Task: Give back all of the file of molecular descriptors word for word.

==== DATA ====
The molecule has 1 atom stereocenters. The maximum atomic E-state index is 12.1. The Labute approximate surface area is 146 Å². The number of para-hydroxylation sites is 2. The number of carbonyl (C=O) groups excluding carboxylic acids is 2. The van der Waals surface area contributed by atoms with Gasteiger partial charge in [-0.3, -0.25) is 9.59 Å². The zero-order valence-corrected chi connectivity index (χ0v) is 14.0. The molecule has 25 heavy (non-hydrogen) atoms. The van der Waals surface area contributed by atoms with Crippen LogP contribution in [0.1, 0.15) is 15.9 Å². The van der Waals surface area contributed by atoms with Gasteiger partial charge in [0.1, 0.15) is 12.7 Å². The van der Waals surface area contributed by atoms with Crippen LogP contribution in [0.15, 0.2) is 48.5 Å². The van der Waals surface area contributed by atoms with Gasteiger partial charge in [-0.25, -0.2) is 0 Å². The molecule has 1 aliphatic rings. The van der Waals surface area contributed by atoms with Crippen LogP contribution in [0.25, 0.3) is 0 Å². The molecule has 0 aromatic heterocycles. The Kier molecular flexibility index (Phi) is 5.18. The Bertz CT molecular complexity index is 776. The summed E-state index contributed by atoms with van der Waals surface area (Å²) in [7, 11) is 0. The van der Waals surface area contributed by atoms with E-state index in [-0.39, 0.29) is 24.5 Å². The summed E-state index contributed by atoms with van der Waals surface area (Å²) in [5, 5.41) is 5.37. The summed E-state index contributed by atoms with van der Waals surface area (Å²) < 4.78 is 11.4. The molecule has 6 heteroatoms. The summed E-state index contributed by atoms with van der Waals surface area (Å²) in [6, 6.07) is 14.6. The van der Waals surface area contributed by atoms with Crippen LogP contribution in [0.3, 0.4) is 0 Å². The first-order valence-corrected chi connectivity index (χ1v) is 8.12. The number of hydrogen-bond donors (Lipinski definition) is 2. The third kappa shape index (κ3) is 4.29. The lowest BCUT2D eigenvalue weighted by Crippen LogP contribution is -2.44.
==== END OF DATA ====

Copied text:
The molecule has 1 atom stereocenters. The maximum atomic E-state index is 12.1. The Labute approximate surface area is 146 Å². The number of para-hydroxylation sites is 2. The number of carbonyl (C=O) groups excluding carboxylic acids is 2. The van der Waals surface area contributed by atoms with Gasteiger partial charge in [-0.3, -0.25) is 9.59 Å². The zero-order valence-corrected chi connectivity index (χ0v) is 14.0. The molecule has 25 heavy (non-hydrogen) atoms. The van der Waals surface area contributed by atoms with Crippen LogP contribution in [0.1, 0.15) is 15.9 Å². The van der Waals surface area contributed by atoms with Gasteiger partial charge in [0.1, 0.15) is 12.7 Å². The van der Waals surface area contributed by atoms with Crippen LogP contribution in [0.15, 0.2) is 48.5 Å². The van der Waals surface area contributed by atoms with Gasteiger partial charge in [-0.25, -0.2) is 0 Å². The molecule has 1 aliphatic rings. The van der Waals surface area contributed by atoms with Crippen LogP contribution in [0.25, 0.3) is 0 Å². The molecule has 0 aromatic heterocycles. The Kier molecular flexibility index (Phi) is 5.18. The Bertz CT molecular complexity index is 776. The summed E-state index contributed by atoms with van der Waals surface area (Å²) in [7, 11) is 0. The van der Waals surface area contributed by atoms with E-state index in [-0.39, 0.29) is 24.5 Å². The summed E-state index contributed by atoms with van der Waals surface area (Å²) in [5, 5.41) is 5.37. The summed E-state index contributed by atoms with van der Waals surface area (Å²) < 4.78 is 11.4. The molecule has 6 heteroatoms. The summed E-state index contributed by atoms with van der Waals surface area (Å²) in [6, 6.07) is 14.6. The van der Waals surface area contributed by atoms with Crippen LogP contribution in [0.3, 0.4) is 0 Å². The first-order valence-corrected chi connectivity index (χ1v) is 8.12. The number of hydrogen-bond donors (Lipinski definition) is 2. The third kappa shape index (κ3) is 4.29. The lowest BCUT2D eigenvalue weighted by Crippen LogP contribution is -2.44.